Are you thinking like a Product Management Leader (a leader of other product managers)?

Not sure? Read on…

When you’re a Product Manager, you’re working diligently to create an awesome product. You’re also working within the product management ‘machine’ provided to you – you’re using guidelines, tools, templates, best practice, and product management processes. 

When you’re a Product Management Leader, you’re working to create an awesome product management team and system – a scalable product management ‘machine’ that delivers awesome products.

A simplistic analogy is a toy airplane factory. As a product manager, you’re concerned with working in the factory and creating a great airplane. As a product management leader, you’re concerned with staffing and leading a whole factory of competent product managers. You need to provide them with leadership, vision, guidance, coaching, education, processes, and tools. 

As a leader, your viewpoint becomes holistic – you’re interested in people, systems, processes, interactions, and repeatable outcomes within the org. Your real ‘product’ becomes the entire product management function.

The perspective difference between product team leaders and product managers

Product Manager
(of a product / service)
Product Management Leader
(of a team / org / dept / function)
So what?
CharterYou have a charter that explains what you do, so your cross-functional product teams know what to expect – and what they need to provide to deliver a successful product.You have a charter to help your team and other stakeholders know what your function does, what it stands for, what to expect from product managers, and how to get the best from you and the team.If the charter isn't clear, people don't understand what you're trying to achieve or the value that you and your team bring to the organization.
VisionYou have a clear vision for your product that helps to inspire your teams and customers – it drives your product strategy, roadmaps, and outcomes.You have a clear vision for your product management function that helps to inspire your teams and stakeholders – it drives the changes needed in your people, org, processes, and products needed to deliver on company strategy and win in the market.Your 'product' is really the whole product management machine – the function or org. You need to think holistically about improving all the elements to create an engaged, competent team that can deliver products that deliver company strategy.
StrategyYou create a product strategy that helps your product to win in the market and hit KPIs aligned with company objectives.You create, shape, and facilitate a product strategy process that product managers can use to deliver products aligned with company strategy.If you don't shape a process, strategy creation will be haphazard or non-existent. You need to coach your team to understand the company strategy and how to link that to meaningful product strategy.
ProcessesYou 'use' the processes in place to get your job done.You 'own, create and shape' processes to help your product managers get their jobs done.If a process is missing, slow or broken, you don't get to complain about it – if you own it, it's your problem to fix.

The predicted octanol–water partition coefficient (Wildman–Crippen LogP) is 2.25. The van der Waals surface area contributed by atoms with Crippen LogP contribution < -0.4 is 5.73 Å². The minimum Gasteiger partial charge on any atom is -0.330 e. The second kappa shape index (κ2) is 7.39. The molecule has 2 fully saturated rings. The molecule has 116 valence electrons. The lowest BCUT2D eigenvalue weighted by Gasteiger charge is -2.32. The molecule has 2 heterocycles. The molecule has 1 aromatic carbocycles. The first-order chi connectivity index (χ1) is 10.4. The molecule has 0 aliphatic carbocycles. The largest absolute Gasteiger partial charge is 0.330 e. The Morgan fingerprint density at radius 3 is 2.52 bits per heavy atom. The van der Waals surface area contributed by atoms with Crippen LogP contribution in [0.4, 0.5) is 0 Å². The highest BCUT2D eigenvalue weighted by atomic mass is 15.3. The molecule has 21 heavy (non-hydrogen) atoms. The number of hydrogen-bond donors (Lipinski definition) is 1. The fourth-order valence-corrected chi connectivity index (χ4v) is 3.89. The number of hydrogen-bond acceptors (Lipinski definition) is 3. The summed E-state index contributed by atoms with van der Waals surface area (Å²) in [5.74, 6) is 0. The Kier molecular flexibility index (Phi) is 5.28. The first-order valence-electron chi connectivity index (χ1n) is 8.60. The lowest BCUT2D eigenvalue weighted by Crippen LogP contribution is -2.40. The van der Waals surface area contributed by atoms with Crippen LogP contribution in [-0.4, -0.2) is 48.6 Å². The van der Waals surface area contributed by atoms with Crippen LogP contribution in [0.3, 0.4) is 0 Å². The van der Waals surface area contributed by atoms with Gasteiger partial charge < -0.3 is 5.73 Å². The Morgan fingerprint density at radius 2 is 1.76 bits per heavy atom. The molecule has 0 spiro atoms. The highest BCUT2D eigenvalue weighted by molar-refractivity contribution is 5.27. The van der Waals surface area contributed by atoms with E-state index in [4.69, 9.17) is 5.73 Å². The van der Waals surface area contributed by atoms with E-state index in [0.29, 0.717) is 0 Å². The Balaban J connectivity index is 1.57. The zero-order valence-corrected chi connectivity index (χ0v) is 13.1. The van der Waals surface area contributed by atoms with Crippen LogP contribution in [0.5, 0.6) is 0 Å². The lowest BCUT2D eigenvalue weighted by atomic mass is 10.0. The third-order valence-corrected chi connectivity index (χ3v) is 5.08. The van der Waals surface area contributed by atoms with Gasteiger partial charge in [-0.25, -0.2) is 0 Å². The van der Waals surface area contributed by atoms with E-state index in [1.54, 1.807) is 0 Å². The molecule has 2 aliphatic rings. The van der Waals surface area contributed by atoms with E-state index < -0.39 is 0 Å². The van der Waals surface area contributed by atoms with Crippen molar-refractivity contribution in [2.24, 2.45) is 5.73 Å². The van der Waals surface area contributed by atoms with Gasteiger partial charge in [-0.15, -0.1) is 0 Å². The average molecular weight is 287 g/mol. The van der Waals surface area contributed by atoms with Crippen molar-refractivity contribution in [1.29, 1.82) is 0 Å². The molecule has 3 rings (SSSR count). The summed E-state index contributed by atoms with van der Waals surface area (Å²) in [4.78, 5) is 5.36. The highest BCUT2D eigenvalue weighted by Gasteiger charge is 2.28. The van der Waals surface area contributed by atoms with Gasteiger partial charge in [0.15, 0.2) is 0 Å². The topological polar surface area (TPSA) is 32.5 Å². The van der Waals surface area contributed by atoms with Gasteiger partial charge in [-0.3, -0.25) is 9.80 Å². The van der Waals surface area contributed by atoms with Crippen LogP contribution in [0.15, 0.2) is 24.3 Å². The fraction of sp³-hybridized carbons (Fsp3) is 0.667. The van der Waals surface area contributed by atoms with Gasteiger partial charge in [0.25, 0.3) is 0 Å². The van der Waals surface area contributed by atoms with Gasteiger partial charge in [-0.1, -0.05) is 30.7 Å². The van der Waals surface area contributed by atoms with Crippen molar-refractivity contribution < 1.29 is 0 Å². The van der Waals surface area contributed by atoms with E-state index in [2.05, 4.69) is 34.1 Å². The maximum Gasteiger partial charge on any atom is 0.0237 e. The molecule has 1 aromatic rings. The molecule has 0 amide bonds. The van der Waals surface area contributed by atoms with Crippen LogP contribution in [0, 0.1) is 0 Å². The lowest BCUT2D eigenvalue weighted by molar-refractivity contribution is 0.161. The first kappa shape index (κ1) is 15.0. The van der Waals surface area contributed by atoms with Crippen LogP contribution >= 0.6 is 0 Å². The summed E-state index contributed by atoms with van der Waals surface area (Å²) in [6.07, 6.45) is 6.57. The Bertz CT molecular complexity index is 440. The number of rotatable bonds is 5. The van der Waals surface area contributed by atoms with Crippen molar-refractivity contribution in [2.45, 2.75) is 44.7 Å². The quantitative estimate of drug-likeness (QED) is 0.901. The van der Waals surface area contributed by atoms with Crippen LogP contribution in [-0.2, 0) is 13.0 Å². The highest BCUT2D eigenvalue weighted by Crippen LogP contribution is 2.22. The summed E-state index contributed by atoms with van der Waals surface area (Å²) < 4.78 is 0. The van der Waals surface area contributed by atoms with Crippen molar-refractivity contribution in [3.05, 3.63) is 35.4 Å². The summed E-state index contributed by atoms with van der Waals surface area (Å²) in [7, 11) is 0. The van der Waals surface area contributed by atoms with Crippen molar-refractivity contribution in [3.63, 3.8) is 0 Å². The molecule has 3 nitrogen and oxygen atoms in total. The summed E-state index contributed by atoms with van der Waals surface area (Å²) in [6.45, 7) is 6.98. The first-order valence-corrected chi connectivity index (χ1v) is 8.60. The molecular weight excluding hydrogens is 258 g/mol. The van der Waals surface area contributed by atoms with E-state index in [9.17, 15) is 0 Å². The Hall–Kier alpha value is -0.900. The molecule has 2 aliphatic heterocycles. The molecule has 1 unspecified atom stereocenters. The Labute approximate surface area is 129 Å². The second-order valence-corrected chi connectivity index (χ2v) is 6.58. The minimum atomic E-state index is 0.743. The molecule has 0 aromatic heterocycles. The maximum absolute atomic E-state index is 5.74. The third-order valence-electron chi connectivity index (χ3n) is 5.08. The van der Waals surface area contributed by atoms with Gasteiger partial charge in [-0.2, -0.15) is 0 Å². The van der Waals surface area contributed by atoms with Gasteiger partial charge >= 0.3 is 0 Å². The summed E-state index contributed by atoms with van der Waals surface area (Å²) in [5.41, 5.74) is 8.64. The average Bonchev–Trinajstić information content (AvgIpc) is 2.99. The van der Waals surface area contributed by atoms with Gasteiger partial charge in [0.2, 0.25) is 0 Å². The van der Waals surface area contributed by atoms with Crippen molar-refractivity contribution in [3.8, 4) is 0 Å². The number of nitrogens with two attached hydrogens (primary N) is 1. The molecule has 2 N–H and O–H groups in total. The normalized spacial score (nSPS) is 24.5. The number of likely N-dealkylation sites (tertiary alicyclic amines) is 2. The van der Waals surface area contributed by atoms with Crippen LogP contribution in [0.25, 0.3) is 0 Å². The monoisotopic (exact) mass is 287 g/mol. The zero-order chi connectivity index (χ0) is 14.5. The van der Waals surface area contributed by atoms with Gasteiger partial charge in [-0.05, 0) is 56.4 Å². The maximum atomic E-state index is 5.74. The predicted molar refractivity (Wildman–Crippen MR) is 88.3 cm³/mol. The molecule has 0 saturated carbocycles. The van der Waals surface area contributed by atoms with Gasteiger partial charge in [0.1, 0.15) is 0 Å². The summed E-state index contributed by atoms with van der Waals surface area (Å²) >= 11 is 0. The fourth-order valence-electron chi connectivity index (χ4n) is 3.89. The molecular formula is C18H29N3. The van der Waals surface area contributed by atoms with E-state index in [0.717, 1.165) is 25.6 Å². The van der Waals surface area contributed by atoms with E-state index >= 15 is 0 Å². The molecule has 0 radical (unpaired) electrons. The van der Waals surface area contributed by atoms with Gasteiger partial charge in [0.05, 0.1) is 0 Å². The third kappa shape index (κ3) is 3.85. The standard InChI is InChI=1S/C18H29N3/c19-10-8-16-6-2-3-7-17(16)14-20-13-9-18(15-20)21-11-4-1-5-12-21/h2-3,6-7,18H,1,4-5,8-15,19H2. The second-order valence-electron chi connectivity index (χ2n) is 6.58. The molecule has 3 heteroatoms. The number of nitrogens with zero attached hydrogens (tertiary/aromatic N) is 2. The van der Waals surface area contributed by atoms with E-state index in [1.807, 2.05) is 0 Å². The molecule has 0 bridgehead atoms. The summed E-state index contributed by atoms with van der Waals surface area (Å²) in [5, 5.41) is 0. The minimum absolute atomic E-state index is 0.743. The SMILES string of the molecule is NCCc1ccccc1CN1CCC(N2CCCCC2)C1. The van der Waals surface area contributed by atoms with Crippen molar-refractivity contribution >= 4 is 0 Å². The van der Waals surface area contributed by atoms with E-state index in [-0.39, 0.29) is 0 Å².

BacklogYou create a backlog of features for your product or service.You create a backlog of changes and improvements for your product management function – the people, processes, org, ...If you don't evolve your product management function, things won't change – processes and people won't improve – outcomes won't improve. You need an opinion and ideas to constantly evolve.
RoadmapYou build a roadmap for the products and services you manage.You build a roadmap for your product management function – the people, processes, org, ...You can only evolve your people, processes, and product management function by making changes – you need to roadmap and implement your backlog ideas, like training and coaching your team, reviewing and improving processes, ...
You ensure that you get input and feedback from Stakeholders so that you build the best product to win in the market.You ensure that your product management processes, tools, people, interactions, and outcomes delight your stakeholders.If you don't engage stakeholders, things can get political and unhelpful. It's better to regularly meet with stakeholders to understand satisfaction with your team, your people, and your processes. This way you can collaborate, and make positive changes.

So, there you have it – some ways you may need to change your perspective when you’re a Product Management Leader.  This might be obvious to some seasoned leaders, but for aspiring or developing leaders, it could be an epiphany.

You can learn lots more about leading product management teams and our product management leadership framework on our course Leading Product Management.

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Product Leader Training


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